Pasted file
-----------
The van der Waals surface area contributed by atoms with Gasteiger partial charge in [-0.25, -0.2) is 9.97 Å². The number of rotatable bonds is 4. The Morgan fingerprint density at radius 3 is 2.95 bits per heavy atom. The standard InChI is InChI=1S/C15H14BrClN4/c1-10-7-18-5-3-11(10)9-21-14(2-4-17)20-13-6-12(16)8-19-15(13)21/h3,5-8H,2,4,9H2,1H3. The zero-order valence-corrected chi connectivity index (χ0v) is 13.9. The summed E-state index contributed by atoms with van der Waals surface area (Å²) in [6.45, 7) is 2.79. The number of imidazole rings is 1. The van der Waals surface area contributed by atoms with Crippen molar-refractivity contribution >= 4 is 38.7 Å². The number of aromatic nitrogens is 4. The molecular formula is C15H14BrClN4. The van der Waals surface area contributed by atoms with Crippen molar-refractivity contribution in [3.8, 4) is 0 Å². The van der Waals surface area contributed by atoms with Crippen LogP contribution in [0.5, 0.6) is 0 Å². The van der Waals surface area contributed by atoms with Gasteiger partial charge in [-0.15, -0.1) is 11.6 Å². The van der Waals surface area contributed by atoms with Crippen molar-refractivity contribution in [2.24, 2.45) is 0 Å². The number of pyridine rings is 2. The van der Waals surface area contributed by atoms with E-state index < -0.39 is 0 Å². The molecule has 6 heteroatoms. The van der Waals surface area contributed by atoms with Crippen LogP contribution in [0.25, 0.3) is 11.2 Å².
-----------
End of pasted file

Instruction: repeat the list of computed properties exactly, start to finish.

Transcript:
The van der Waals surface area contributed by atoms with Gasteiger partial charge in [-0.25, -0.2) is 9.97 Å². The number of rotatable bonds is 4. The Morgan fingerprint density at radius 3 is 2.95 bits per heavy atom. The standard InChI is InChI=1S/C15H14BrClN4/c1-10-7-18-5-3-11(10)9-21-14(2-4-17)20-13-6-12(16)8-19-15(13)21/h3,5-8H,2,4,9H2,1H3. The zero-order valence-corrected chi connectivity index (χ0v) is 13.9. The summed E-state index contributed by atoms with van der Waals surface area (Å²) in [6.45, 7) is 2.79. The number of imidazole rings is 1. The van der Waals surface area contributed by atoms with Crippen molar-refractivity contribution >= 4 is 38.7 Å². The number of aromatic nitrogens is 4. The molecular formula is C15H14BrClN4. The van der Waals surface area contributed by atoms with Crippen molar-refractivity contribution in [3.8, 4) is 0 Å². The van der Waals surface area contributed by atoms with Crippen LogP contribution in [0.5, 0.6) is 0 Å². The van der Waals surface area contributed by atoms with Gasteiger partial charge in [-0.15, -0.1) is 11.6 Å². The van der Waals surface area contributed by atoms with Crippen molar-refractivity contribution in [2.24, 2.45) is 0 Å². The number of pyridine rings is 2. The van der Waals surface area contributed by atoms with E-state index < -0.39 is 0 Å². The molecule has 6 heteroatoms. The van der Waals surface area contributed by atoms with Crippen LogP contribution in [0.25, 0.3) is 11.2 Å².